The Ripon Forum

Volume 48, No. 4

December 2014

In this edition

By on December 10, 2014

According to the latest polls, trust in government is at an all-time low. Depending on who you talk to, this may either be a good thing or a bad thing.

For some on the right, it may be a good thing because it is consistent with their core belief that government has gotten too big and is trying to do too many things. For some on the left, it may be a bad thing because it contradicts their core belief that government can be a source of good and should be doing even more.

Lost in this debate are those in between – the Americans who view government not in ideological terms, but in practical terms. These are the Americans who simply want to know their money is being well-spent – who want value out of the tax dollars they send to Washington, DC. For these Americans, restoring trust in government is not a liberal or conservative issue. It’s a pocketbook issue.

It’s also an issue that the new Republican majority in Congress must confront in the coming year, and one that we look at in this latest edition of THE RIPON FORUM. We do so with essays from four of Capitol Hill’s brightest stars: Cathy McMorris Rodgers, who Chairs the House Republican Conference; Charlie Dent, who Co-Chairs the House Tuesday Group; Bill Flores, who Chairs the Republican Study Committee; and, Shelley Moore Capito, who has represented West Virginia’s 2nd District since 2001 and was just elected as the first woman Senator from the state.

The latest edition of the FORUM also features an interview with Pew Research President Michael Dimock , who discusses the low level of trust in government and how it compares to previous years, and a pair of essays by veteran strategist John Feehery and Bipartisan Policy Center President Jason Grumet, who examine and propose ways in which Members of Congress can end the era of dysfunction on Capitol Hill. With immigration continuing to be in the news these days, we also hear from Governor Rick Snyder about the effort he is leading to address the issue in the State of Michigan. And in our latest Ripon Profile, newly-elected Utah Representative Mia Love discusses why she ran for Congress in the first place, and what she hopes to accomplish in the coming year.

We close this edition of the FORUM with a tribute to Bill Frenzel, who served as Chairman of our Editorial Board and who passed away on November 17th. It’s fitting that the last edition of the FORUM with his name on the masthead is devoted to trust in government, for if there was ever a leader who embodied the qualities that inspire trust among the American people, it was Bill. Among these qualities was Bill’s strong belief that good ideas can come from anywhere on the political spectrum – be it the left, right or center. He tried to instill this belief here at the FORUM. When we strayed, he let us know about it in his pleasant but direct way. After Republicans won back the House in 2010, for example, I wrote a column that Bill believed was a bit too strident in tone. He sent me a note about it in which he reaffirmed not only his vision for this journal, but his political philosophy, as well:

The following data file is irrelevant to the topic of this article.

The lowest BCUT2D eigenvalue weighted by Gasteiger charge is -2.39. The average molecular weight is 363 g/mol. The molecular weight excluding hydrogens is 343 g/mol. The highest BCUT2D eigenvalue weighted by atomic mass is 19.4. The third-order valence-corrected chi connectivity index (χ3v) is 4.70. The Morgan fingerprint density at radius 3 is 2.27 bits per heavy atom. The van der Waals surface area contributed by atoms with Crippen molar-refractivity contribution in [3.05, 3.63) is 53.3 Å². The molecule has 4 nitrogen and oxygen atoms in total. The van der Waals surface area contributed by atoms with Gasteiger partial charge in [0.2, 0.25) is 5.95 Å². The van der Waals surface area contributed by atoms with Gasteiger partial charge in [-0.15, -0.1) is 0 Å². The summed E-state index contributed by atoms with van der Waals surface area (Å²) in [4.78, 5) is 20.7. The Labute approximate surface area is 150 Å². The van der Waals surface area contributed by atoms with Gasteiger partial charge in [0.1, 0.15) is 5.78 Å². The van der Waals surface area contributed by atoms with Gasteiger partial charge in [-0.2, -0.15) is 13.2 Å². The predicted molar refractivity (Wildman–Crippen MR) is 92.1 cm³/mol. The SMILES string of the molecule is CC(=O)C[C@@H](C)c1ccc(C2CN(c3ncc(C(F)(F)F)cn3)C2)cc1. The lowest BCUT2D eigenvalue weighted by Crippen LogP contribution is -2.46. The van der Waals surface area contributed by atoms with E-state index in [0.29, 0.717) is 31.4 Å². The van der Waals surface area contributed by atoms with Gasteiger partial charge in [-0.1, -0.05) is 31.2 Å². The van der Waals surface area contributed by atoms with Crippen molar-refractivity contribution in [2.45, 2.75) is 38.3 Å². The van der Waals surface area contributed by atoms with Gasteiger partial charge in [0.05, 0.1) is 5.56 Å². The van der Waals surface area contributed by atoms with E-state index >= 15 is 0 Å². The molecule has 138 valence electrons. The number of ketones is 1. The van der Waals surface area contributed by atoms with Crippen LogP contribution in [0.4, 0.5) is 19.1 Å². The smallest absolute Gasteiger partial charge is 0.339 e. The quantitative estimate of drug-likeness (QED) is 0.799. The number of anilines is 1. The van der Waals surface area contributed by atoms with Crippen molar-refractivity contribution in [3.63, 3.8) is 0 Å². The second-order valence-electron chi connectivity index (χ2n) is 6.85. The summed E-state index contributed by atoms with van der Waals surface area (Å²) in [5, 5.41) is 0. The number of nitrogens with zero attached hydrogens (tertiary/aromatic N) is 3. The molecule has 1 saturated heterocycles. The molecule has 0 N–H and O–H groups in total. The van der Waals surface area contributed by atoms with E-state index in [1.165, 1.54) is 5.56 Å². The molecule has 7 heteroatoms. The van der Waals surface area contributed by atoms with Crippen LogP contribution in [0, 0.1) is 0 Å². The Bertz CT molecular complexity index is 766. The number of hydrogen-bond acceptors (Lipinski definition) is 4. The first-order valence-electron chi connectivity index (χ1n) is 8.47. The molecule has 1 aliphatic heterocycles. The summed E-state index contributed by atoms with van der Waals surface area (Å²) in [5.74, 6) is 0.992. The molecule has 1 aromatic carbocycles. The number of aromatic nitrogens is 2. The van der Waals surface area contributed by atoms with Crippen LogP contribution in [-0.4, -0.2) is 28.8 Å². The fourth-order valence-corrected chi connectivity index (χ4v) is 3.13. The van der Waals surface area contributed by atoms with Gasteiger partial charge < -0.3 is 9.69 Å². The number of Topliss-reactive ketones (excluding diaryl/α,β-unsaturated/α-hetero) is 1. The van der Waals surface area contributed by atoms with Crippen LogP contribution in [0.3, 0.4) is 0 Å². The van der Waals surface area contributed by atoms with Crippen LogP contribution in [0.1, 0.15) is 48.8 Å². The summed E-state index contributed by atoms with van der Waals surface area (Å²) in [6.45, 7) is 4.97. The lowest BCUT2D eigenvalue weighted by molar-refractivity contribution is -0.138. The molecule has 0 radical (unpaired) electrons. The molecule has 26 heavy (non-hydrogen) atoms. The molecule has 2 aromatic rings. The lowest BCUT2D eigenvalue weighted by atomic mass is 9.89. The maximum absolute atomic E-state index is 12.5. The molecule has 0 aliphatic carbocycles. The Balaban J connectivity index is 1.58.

“Those who do not agree with us are the opposition, not the enemy,” he wrote. “They may be wrong-headed, but they are not (usually) evil. Their principles ought to be given the same respect we would want them to give to ours. We should be able to debate the opposition aggressively, but only fight after the opposing bully has thrown the first punch. I believe that we also have to be careful not to overdo our newly discovered aggressiveness. The convert often becomes the most rabid zealot. If we get rabid, we will have to be awfully sure of ourselves.”

Like so much of what he wrote and said, these words are timeless and are one of the many reasons he will be missed. They are also why – as we look for ways to restore trust in government – we would be wise to look at the example set by Bill Frenzel over the course of his long and distinguished career.

Lou Zickar

Print Friendly, PDF & Email


If you enjoyed this article, subscribe now to receive more just like it.

Comments are closed.